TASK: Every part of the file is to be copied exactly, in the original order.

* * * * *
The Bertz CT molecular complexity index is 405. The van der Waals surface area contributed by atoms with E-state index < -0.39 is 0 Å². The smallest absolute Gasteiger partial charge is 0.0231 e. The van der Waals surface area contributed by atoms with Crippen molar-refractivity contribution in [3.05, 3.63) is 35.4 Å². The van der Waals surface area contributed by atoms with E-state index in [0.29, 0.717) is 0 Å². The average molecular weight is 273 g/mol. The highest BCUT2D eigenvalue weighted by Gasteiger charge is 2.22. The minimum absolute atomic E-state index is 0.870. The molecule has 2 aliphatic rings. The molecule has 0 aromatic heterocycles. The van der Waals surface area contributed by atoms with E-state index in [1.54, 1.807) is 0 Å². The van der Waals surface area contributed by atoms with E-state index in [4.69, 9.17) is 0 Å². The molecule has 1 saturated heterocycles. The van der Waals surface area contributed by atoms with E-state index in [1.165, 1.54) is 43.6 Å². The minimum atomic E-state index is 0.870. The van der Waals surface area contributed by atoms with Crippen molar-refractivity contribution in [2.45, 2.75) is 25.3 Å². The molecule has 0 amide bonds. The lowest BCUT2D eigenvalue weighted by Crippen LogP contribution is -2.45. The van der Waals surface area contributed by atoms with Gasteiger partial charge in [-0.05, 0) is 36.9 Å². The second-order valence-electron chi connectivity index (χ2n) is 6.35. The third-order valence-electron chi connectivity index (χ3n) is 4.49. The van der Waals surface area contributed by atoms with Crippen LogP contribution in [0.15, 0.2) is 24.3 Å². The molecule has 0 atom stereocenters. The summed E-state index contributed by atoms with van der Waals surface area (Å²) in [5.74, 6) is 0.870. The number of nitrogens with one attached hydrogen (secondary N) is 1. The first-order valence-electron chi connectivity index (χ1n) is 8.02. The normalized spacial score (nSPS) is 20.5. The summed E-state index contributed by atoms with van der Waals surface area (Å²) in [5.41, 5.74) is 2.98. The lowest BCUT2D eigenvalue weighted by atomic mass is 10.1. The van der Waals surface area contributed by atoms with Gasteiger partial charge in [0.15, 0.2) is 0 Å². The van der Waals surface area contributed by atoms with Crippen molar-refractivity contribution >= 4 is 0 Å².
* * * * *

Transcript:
The Bertz CT molecular complexity index is 405. The van der Waals surface area contributed by atoms with E-state index < -0.39 is 0 Å². The smallest absolute Gasteiger partial charge is 0.0231 e. The van der Waals surface area contributed by atoms with Crippen molar-refractivity contribution in [3.05, 3.63) is 35.4 Å². The van der Waals surface area contributed by atoms with E-state index in [0.29, 0.717) is 0 Å². The average molecular weight is 273 g/mol. The highest BCUT2D eigenvalue weighted by Gasteiger charge is 2.22. The minimum absolute atomic E-state index is 0.870. The molecule has 2 aliphatic rings. The molecule has 0 aromatic heterocycles. The van der Waals surface area contributed by atoms with E-state index in [1.54, 1.807) is 0 Å². The van der Waals surface area contributed by atoms with E-state index in [4.69, 9.17) is 0 Å². The molecule has 1 saturated heterocycles. The van der Waals surface area contributed by atoms with E-state index in [1.165, 1.54) is 43.6 Å². The minimum atomic E-state index is 0.870. The van der Waals surface area contributed by atoms with Crippen molar-refractivity contribution in [2.45, 2.75) is 25.3 Å². The molecule has 0 amide bonds. The lowest BCUT2D eigenvalue weighted by Crippen LogP contribution is -2.45. The van der Waals surface area contributed by atoms with Gasteiger partial charge in [-0.05, 0) is 36.9 Å². The second-order valence-electron chi connectivity index (χ2n) is 6.35. The third-order valence-electron chi connectivity index (χ3n) is 4.49. The van der Waals surface area contributed by atoms with Crippen LogP contribution in [0.15, 0.2) is 24.3 Å². The molecule has 0 atom stereocenters. The summed E-state index contributed by atoms with van der Waals surface area (Å²) in [5.74, 6) is 0.870. The number of nitrogens with one attached hydrogen (secondary N) is 1. The first-order valence-electron chi connectivity index (χ1n) is 8.02. The normalized spacial score (nSPS) is 20.5. The summed E-state index contributed by atoms with van der Waals surface area (Å²) in [5.41, 5.74) is 2.98. The lowest BCUT2D eigenvalue weighted by atomic mass is 10.1. The van der Waals surface area contributed by atoms with Gasteiger partial charge in [0.15, 0.2) is 0 Å². The van der Waals surface area contributed by atoms with Crippen molar-refractivity contribution >= 4 is 0 Å².